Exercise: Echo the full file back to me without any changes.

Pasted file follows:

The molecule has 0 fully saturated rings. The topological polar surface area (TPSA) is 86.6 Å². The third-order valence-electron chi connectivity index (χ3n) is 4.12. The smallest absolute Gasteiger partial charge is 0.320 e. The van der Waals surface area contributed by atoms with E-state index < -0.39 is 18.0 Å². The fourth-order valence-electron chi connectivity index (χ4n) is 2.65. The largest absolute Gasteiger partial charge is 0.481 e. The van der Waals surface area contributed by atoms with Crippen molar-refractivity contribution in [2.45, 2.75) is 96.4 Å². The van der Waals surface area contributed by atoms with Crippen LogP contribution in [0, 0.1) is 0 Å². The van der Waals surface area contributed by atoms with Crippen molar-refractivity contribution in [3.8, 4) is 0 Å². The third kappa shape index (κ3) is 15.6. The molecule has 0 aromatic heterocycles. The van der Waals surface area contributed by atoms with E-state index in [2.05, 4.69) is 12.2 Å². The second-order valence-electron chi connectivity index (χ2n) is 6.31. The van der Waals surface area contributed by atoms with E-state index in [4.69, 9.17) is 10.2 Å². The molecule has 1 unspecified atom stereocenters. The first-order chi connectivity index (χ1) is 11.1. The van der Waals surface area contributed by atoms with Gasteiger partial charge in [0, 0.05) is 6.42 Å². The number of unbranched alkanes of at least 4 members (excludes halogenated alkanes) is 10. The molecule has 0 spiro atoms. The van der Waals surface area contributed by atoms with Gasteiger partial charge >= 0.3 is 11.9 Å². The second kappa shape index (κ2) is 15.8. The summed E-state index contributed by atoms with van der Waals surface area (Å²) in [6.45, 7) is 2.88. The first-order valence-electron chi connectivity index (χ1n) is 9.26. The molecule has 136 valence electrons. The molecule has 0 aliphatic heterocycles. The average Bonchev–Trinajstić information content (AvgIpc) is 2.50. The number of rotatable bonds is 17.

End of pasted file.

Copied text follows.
The molecule has 0 fully saturated rings. The topological polar surface area (TPSA) is 86.6 Å². The third-order valence-electron chi connectivity index (χ3n) is 4.12. The smallest absolute Gasteiger partial charge is 0.320 e. The van der Waals surface area contributed by atoms with E-state index < -0.39 is 18.0 Å². The fourth-order valence-electron chi connectivity index (χ4n) is 2.65. The largest absolute Gasteiger partial charge is 0.481 e. The van der Waals surface area contributed by atoms with Crippen molar-refractivity contribution in [2.45, 2.75) is 96.4 Å². The van der Waals surface area contributed by atoms with Crippen LogP contribution in [0, 0.1) is 0 Å². The van der Waals surface area contributed by atoms with Crippen molar-refractivity contribution in [3.8, 4) is 0 Å². The third kappa shape index (κ3) is 15.6. The molecule has 0 aromatic heterocycles. The van der Waals surface area contributed by atoms with E-state index in [2.05, 4.69) is 12.2 Å². The second-order valence-electron chi connectivity index (χ2n) is 6.31. The van der Waals surface area contributed by atoms with E-state index in [4.69, 9.17) is 10.2 Å². The molecule has 1 unspecified atom stereocenters. The first-order chi connectivity index (χ1) is 11.1. The van der Waals surface area contributed by atoms with Gasteiger partial charge in [0, 0.05) is 6.42 Å². The number of unbranched alkanes of at least 4 members (excludes halogenated alkanes) is 10. The molecule has 0 spiro atoms. The van der Waals surface area contributed by atoms with Gasteiger partial charge >= 0.3 is 11.9 Å². The second kappa shape index (κ2) is 15.8. The summed E-state index contributed by atoms with van der Waals surface area (Å²) in [6.45, 7) is 2.88. The first-order valence-electron chi connectivity index (χ1n) is 9.26. The molecule has 136 valence electrons. The molecule has 0 aliphatic heterocycles. The average Bonchev–Trinajstić information content (AvgIpc) is 2.50. The number of rotatable bonds is 17.